Some have wondered why in ancient times the Berthouville Treasure was hastily buried rather than melted down for a more portable source of wealth. The reason is simple: the silver did not belong to the priests, but to Mercurius Canetonensis and so wasn’t theirs to take but only to attempt to preserve in that god’s name.

A folkloric sense that such wealth bore a stamp of otherworldliness long outlived the Romans, lasting even into the 19th century: Taurin refused to touch the silver objects, instead pushing them into a sack with the borrowed pickaxe and irreparably damaging several of the priceless items.

Read Subsequent Articles in This Series

Part 5: Secundina’s Beef

Part 6: More Than Money Can Buy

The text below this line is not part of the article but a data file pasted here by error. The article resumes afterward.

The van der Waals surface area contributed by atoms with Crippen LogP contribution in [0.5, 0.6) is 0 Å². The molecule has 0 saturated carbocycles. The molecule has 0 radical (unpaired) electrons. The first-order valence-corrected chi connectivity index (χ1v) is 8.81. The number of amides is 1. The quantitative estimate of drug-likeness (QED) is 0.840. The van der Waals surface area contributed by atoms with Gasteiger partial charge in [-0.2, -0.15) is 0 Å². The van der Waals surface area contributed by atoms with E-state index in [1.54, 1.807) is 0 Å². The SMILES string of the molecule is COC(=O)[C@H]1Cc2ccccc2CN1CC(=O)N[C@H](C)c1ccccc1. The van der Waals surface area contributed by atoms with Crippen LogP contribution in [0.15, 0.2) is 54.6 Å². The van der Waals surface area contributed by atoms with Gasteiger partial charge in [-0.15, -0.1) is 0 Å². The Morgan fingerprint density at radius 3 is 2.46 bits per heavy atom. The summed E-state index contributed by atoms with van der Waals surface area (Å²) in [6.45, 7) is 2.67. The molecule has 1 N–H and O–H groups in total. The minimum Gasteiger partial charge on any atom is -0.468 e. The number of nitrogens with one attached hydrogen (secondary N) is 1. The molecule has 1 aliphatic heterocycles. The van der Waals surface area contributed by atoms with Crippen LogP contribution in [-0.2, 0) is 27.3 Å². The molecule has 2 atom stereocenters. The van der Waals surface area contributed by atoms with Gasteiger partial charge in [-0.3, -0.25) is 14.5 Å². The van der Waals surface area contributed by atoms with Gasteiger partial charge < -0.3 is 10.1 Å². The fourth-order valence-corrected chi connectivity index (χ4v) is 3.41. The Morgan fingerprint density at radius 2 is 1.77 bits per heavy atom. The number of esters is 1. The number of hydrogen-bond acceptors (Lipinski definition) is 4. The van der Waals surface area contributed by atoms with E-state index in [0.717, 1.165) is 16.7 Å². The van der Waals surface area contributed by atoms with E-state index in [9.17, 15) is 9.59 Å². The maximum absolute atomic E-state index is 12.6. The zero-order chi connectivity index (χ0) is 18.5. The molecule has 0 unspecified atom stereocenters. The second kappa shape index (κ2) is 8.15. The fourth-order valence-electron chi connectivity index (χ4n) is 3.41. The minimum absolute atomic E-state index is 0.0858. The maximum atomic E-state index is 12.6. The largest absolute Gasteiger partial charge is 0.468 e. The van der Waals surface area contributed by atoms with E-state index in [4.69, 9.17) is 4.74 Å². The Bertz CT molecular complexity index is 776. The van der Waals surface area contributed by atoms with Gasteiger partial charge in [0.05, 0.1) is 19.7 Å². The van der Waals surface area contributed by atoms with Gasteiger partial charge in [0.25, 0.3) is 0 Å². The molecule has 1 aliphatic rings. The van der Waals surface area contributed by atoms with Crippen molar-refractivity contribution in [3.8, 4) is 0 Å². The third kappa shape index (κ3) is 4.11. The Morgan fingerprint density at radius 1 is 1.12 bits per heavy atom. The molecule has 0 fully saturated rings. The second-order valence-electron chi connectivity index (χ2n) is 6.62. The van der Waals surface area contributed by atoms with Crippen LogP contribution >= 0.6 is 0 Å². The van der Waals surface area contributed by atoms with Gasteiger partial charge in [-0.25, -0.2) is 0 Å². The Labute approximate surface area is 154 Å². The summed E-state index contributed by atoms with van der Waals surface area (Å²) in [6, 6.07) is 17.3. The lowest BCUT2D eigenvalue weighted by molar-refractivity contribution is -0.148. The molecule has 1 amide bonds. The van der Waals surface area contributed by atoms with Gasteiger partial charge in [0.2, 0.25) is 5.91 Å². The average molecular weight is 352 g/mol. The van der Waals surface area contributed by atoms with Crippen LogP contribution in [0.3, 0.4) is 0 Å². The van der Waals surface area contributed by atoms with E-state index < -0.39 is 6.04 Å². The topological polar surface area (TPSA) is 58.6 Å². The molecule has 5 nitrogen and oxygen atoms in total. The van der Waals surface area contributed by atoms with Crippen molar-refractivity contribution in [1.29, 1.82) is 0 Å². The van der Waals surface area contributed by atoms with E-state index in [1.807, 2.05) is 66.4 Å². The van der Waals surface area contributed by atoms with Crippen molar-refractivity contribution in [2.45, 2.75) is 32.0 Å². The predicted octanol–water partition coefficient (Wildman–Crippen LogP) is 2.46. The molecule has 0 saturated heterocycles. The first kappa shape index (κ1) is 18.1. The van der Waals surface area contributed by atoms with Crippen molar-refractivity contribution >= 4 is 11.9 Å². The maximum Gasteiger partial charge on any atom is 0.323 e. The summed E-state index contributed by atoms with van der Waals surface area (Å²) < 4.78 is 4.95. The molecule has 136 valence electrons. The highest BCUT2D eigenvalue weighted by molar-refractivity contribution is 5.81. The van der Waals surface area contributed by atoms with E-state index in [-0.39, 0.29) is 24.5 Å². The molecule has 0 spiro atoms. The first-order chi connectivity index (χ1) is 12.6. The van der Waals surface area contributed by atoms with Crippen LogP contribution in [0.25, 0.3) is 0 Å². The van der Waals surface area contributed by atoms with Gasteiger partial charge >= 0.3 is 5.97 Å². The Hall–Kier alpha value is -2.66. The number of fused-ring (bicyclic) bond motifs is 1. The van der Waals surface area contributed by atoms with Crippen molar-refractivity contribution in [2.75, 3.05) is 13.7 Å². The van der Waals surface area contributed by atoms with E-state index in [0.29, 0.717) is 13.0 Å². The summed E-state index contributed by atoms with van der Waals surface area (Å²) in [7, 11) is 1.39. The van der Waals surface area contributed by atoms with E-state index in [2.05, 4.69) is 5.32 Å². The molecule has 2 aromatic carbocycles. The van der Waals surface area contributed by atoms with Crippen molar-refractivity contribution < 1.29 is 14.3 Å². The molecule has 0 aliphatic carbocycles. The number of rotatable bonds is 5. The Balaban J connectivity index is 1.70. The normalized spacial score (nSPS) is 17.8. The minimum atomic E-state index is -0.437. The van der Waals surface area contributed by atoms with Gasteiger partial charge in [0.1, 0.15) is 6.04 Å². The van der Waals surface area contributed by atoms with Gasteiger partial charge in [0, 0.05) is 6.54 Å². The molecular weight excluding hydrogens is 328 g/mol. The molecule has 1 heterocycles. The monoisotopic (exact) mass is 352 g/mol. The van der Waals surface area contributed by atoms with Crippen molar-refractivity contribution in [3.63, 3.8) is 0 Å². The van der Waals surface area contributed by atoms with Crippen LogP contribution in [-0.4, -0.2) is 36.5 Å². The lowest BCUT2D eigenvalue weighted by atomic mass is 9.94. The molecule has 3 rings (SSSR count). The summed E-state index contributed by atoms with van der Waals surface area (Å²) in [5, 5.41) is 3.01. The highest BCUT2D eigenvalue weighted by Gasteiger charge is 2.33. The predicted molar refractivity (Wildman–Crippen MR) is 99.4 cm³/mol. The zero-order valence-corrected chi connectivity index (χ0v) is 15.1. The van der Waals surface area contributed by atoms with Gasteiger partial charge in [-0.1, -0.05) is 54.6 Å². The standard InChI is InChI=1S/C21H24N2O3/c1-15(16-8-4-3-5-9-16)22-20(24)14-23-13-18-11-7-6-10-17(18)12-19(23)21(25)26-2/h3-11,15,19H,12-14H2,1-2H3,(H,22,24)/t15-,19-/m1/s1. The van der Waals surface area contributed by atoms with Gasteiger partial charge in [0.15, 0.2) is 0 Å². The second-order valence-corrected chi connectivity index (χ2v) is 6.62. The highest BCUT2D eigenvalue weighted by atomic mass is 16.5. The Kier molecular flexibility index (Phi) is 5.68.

Part 7: The Punic Curse Trail

Part 8: Hellenism Schmellenism

Read Previous Articles in This Series

Part 1: The Curses of Aquae Sulis

Part 2: Malefic Traditional

Part 3: Sympathy for Sauron


  1. Richard Gordon & Francisco Marco Simón, “Introduction”, ”Magical Practice in the Latin West, Papers from the International Conference Held at the University of Zaragoza, 30 Sept.–1 Oct. 2005, 2010.
  2. Dedicatory inscription from Berthouville/ Lugdunensis, HD068147, Heidelberg Epigraphic Database, emphasis mine.
  3. Georg Luck, Arcana Mundi: Magic and the Occult in the Greek and Roman Worlds, 1985.
  4. Titus Livius (Livy), Ab urbe condita (From the Founding of the City), 22.10, 27–9 BCE.
  5. Amulet 2009,8042.1, British Museum, ca. 100–300, Roger Simon Ouin Tomlin’s translation.
  6. Sulis 97.
  7. Jürgen Blänsdorf, “The Curse-tablets from the Sanctuary of Isis and Mater Magna in Mainz”, Magical Practice in the Latin West, Papers from the International Conference Held at the University of Zaragoza, Gordon & Simón, eds., 2005.